Professor Melanie Nolan, director of the National Centre of Biography at the Australian National University in Canberra, has kindly provided information on the work of the NCB :
The Australian Dictionary of Biography (ADB) is Australia’s pre-eminent dictionary of national biography.It was established in 1959 in the Research School of Social Sciences (RSSS) in 1959 and is a fine example of the ANU honouring its foundational role of undertaking projects of national importance. The ADB provides concise, informative and fascinating descriptions of the lives of over 11,500 significant and representative persons in Australian history. Managed and edited by staff at the National Centre of Biography (NCB), the ADB is the largest co-operative project in the humanities and social sciences ever undertaken in Australia. Over 4,500 authors, as well as an Editorial Board of eminent historians, and State, Commonwealth, Armed Services and Indigenous Working Parties have given their services, without payment, since the project started in 1959. The ADB is available both as a print publication and online:
Australian Dictionary of Biography http://adb.anu.edu.au/.
We have just completed volume 18 which will be launched in December 2012.
2. Current Developments: The ADB was integrated into the National Centre of Biography (NCB) in 2008 and the School of History in 2010. Editing new entries for the ADB remains the prime focus of the NCB but our long-term plan is also to develop innovative biographical websites and to undertake E-research based on our data. In the past three years we have successfully applied for a Major Equipment Grant, which enabled us to purchase a state-of-the-art Guardian AO scanner and establish a Digitisation Facility. We have also appointed a computer programmer, a digitisation technician and anonline manager.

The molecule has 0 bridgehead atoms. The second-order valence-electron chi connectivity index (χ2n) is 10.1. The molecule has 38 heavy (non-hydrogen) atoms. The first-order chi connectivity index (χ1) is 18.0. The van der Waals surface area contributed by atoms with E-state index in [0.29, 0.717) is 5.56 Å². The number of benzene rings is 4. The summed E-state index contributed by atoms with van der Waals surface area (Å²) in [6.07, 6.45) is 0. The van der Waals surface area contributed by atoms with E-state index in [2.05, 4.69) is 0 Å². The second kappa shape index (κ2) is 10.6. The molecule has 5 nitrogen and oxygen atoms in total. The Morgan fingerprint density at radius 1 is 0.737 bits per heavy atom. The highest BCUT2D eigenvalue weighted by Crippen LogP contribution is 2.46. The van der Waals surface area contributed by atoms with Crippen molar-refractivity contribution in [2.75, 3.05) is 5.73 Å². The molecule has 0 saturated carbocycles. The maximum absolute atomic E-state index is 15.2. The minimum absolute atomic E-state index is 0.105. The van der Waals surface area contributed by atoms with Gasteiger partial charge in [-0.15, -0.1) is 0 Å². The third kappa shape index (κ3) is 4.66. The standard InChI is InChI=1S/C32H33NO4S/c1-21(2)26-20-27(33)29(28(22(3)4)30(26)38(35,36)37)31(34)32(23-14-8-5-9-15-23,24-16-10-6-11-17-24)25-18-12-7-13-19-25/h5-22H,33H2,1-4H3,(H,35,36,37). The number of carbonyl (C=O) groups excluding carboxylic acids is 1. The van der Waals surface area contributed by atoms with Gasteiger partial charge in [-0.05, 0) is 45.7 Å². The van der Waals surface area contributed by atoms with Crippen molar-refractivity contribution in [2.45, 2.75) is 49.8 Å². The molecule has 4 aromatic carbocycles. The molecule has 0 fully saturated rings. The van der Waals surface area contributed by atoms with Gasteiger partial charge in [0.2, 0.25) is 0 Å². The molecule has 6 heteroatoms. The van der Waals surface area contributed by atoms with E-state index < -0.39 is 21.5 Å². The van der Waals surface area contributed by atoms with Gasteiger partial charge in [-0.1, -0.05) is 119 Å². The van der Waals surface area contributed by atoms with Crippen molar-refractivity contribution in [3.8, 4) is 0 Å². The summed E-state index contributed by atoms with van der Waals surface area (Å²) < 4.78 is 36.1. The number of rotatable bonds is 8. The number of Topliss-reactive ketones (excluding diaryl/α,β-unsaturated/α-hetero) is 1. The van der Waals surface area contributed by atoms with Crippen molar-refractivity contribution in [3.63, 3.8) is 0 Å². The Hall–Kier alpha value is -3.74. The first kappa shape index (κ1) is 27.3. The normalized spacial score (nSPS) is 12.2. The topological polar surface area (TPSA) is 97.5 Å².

In 2011 the NCB launched an Obituaries Australia website http://oa.anu.edu.au/ which aims to publish and comprehensively index every obituary published of Australians. 3500 names have already been added to this site. We anticipate the final figure will be in the hundreds of thousands. This year we launched Women Australia http://womenaustralia.anu.edu.au/ and Labour Australia http://labouraustralia.anu.edu.au/ and are in the process of developing an Indigenous Australia site. These ‘tailored’ sites have been developed to promote biographical research in these often neglected areas. We have also developed a People Australia website http://peopleaustralia.anu.edu.au/ which searches all of the NCB’s sites and includes entries for those for whom there is little biographical information such aspeople who died in infancy and childhood. All of the websites use the same underlying software, developed by our computer programmer, and index terms, so that researchers can move effortlessly between sites.
3. Future developments: Network Analysis and eResearch Projects: After 50 years the ADB has indexed entries on 12,500 individuals. Nine million Australians died between 1788 and 1990. It is only by building up acritical mass of data on individual Australians that E-research can be undertaken. As well as building up that data the NCB is developing network analysis and E Research to analyse associations between Australians over time.
The National Centre of Biography runs a seminar programme, has established a Masters in Biographical Research and Writing and hosts ANU.Lives, a biography series of the ANU E Press.
Professor of History
Director, National Centre of Biography
General Editor, Australian Dictionary of Biography
Research School of Social Sciences
Australian National University
Acton ACT 0200
phone: 6125 2131
fax: (02) 6125 3644